Article Note: Gordon L. Heath, “Canadian Presbyterians and the Rejection of Pacifism in the Interwar Years, 1919-1939”

Contemporary Church History Quarterly

Volume 29, Number 3/4 (Fall 2023)

Article Note: Gordon L. Heath, “Canadian Presbyterians and the Rejection of Pacifism in the Interwar Years, 1919-1939,” Journal of Presbyterian History, 98, no. 2 (Fall/Winter 2020), 66-77.

By Kyle Jantzen, Ambrose University

In this article, Gordon Heath of McMaster Divinity College has analyzed diverse forms of pacifism within the Presbyterian Church of Canada (PCC) during the 1920s and 1930s. He argues that support for internationalist pacifism—a “liberal reformist” movement committed to “international developments for peace” but “willing to support the use of force as a last resort” (68)—was strong among Presbyterians, but that support for absolute pacifism—the refusal “to support the use of force for any reason” (68)—waned in the later 1920s and 1930s. This was in large part because the minority of Presbyterians who remained with the PCC after most chose to join the new United Church of Canada (UCC) were largely committed to the Just War tradition, a core Presbyterian conviction (67).

In the first section, “Shifting Views and Rising Pacifism,” Heath explains Canadian enthusiasm for the First World War in 1914 aimed initially at “saving civilization from German militarism,” then also putting a halt to the genocide of Armenians by Ottoman Turkey and more generally creating a world without war. Though postwar Presbyterians went on to commemorate the Great War, Canadians as a whole began to embrace pacifism, because of the costs of the war—both human and material. Among Christians, one evidence of this surge in pacifism was “A Creed for Believers in a Warless World” (1921), which articulated “belief” in arms reductions, international law, “a worldwide association of nations for world peace,” racial equality, good will between nations, “just dealing and unselfish service,” Christian brotherhood, and a “warless world” (66, 69). A wave of internationalism swept through the churches, just as it had the wider society. The influence of the social gospel was important for pacifism, as was the formation of the League of Nations, which the Presbyterian press supported, and a series of international agreements which suggested the possibility of arms reduction, normalization of relations with Germany, and the elevation of diplomacy over war (70).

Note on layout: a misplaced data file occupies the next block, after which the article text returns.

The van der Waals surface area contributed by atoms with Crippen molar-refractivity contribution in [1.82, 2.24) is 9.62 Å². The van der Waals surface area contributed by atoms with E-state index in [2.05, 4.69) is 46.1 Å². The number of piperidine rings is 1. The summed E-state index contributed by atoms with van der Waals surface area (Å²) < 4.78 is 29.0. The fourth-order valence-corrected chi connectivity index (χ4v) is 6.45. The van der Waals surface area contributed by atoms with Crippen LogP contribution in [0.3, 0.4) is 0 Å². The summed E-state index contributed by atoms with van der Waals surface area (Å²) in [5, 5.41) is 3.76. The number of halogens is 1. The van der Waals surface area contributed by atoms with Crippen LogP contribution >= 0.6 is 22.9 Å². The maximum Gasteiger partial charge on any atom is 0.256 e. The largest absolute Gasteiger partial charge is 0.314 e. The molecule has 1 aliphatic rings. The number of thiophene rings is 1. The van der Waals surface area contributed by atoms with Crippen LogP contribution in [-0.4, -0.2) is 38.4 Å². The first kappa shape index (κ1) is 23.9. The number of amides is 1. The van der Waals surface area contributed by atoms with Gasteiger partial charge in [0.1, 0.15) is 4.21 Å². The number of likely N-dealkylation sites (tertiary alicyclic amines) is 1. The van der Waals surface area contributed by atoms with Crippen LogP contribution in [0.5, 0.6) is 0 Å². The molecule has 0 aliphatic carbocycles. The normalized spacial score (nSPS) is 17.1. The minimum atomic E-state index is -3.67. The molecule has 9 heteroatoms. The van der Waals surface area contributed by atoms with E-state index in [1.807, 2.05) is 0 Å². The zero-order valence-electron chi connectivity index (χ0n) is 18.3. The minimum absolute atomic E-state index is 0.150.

Among Canadian Presbyterians, however, support for pacifism was limited to these hopes for stable international relations marked by bilateral and multilateral agreements, which would render war less likely. Absolute pacifism convictions were rejected. As one Presbyterian writer put it, while war was “contrary  to the will of Christ and foreign to His spirit” as well as “not Christ’s method of bringing in His Kingdom” and “fundamentally alien to the spirit of brotherhood which he came to establish on earth,” it should be emphasized that “the Church does not take the position that no circumstances can justify armed resistance to unlawful aggression or inaction in the face of wrong and suffering inflicted upon the weak and defenseless” (71). Another writer asserted that German aggression in the First World War had demonstrated that “sometimes war was needed to stop bellicose nations.”